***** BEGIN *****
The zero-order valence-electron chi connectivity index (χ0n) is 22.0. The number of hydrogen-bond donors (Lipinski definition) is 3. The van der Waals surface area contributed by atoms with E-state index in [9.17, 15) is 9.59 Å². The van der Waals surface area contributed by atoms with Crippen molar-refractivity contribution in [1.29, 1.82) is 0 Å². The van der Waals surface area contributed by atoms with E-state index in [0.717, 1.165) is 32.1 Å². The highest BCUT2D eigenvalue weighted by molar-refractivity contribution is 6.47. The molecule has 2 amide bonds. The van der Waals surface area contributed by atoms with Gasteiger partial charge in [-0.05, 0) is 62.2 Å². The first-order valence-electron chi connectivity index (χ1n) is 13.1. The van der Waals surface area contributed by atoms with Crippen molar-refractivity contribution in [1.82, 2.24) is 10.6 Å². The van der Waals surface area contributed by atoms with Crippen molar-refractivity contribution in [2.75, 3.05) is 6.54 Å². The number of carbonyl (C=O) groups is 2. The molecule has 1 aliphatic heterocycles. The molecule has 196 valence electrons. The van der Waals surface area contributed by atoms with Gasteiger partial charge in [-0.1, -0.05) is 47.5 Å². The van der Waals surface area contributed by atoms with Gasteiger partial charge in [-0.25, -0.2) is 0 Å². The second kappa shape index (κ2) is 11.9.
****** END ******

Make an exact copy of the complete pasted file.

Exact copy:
The zero-order valence-electron chi connectivity index (χ0n) is 22.0. The number of hydrogen-bond donors (Lipinski definition) is 3. The van der Waals surface area contributed by atoms with E-state index in [9.17, 15) is 9.59 Å². The van der Waals surface area contributed by atoms with Crippen molar-refractivity contribution in [1.29, 1.82) is 0 Å². The van der Waals surface area contributed by atoms with E-state index in [0.717, 1.165) is 32.1 Å². The highest BCUT2D eigenvalue weighted by molar-refractivity contribution is 6.47. The molecule has 2 amide bonds. The van der Waals surface area contributed by atoms with Gasteiger partial charge in [-0.05, 0) is 62.2 Å². The first-order valence-electron chi connectivity index (χ1n) is 13.1. The van der Waals surface area contributed by atoms with Crippen molar-refractivity contribution in [1.82, 2.24) is 10.6 Å². The van der Waals surface area contributed by atoms with Crippen molar-refractivity contribution in [2.75, 3.05) is 6.54 Å². The number of carbonyl (C=O) groups is 2. The molecule has 1 aliphatic heterocycles. The molecule has 196 valence electrons. The van der Waals surface area contributed by atoms with Gasteiger partial charge in [-0.1, -0.05) is 47.5 Å². The van der Waals surface area contributed by atoms with Gasteiger partial charge in [-0.25, -0.2) is 0 Å². The second kappa shape index (κ2) is 11.9.